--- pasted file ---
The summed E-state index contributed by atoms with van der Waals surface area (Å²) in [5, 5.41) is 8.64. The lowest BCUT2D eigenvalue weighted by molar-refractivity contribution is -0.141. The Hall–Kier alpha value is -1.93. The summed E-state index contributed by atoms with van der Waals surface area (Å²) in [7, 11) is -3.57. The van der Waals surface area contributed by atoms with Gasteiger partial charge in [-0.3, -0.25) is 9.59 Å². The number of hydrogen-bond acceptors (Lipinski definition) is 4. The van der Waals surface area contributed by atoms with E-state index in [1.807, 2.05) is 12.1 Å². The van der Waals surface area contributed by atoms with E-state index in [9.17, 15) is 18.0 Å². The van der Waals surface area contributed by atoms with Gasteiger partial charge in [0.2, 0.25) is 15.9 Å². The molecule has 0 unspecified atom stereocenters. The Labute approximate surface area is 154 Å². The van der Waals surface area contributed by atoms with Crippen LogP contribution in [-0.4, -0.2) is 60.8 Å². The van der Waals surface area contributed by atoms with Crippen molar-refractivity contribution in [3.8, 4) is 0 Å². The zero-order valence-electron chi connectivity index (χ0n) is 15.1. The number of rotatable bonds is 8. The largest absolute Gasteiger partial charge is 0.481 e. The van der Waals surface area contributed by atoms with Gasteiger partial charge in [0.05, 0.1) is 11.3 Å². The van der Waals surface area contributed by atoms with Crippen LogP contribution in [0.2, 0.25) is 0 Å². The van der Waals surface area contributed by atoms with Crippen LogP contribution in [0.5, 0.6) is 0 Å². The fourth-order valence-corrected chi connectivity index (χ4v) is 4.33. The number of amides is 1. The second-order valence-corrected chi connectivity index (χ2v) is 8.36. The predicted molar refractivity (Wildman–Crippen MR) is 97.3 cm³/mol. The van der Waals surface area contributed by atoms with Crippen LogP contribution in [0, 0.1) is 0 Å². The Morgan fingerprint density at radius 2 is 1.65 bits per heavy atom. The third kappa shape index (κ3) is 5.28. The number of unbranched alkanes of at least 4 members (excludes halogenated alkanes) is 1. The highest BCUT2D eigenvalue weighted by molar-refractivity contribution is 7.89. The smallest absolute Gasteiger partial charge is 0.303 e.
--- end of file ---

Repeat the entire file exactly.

The summed E-state index contributed by atoms with van der Waals surface area (Å²) in [5, 5.41) is 8.64. The lowest BCUT2D eigenvalue weighted by molar-refractivity contribution is -0.141. The Hall–Kier alpha value is -1.93. The summed E-state index contributed by atoms with van der Waals surface area (Å²) in [7, 11) is -3.57. The van der Waals surface area contributed by atoms with Gasteiger partial charge in [-0.3, -0.25) is 9.59 Å². The number of hydrogen-bond acceptors (Lipinski definition) is 4. The van der Waals surface area contributed by atoms with E-state index in [1.807, 2.05) is 12.1 Å². The van der Waals surface area contributed by atoms with E-state index in [9.17, 15) is 18.0 Å². The van der Waals surface area contributed by atoms with Gasteiger partial charge in [0.2, 0.25) is 15.9 Å². The molecule has 0 unspecified atom stereocenters. The Labute approximate surface area is 154 Å². The van der Waals surface area contributed by atoms with Crippen LogP contribution in [-0.4, -0.2) is 60.8 Å². The van der Waals surface area contributed by atoms with Crippen molar-refractivity contribution in [3.8, 4) is 0 Å². The zero-order valence-electron chi connectivity index (χ0n) is 15.1. The number of rotatable bonds is 8. The largest absolute Gasteiger partial charge is 0.481 e. The van der Waals surface area contributed by atoms with Gasteiger partial charge in [0.05, 0.1) is 11.3 Å². The van der Waals surface area contributed by atoms with Crippen LogP contribution in [0.2, 0.25) is 0 Å². The van der Waals surface area contributed by atoms with Crippen LogP contribution in [0.5, 0.6) is 0 Å². The fourth-order valence-corrected chi connectivity index (χ4v) is 4.33. The number of amides is 1. The second-order valence-corrected chi connectivity index (χ2v) is 8.36. The predicted molar refractivity (Wildman–Crippen MR) is 97.3 cm³/mol. The van der Waals surface area contributed by atoms with Crippen LogP contribution in [0, 0.1) is 0 Å². The Morgan fingerprint density at radius 2 is 1.65 bits per heavy atom. The third kappa shape index (κ3) is 5.28. The number of unbranched alkanes of at least 4 members (excludes halogenated alkanes) is 1. The highest BCUT2D eigenvalue weighted by molar-refractivity contribution is 7.89. The smallest absolute Gasteiger partial charge is 0.303 e.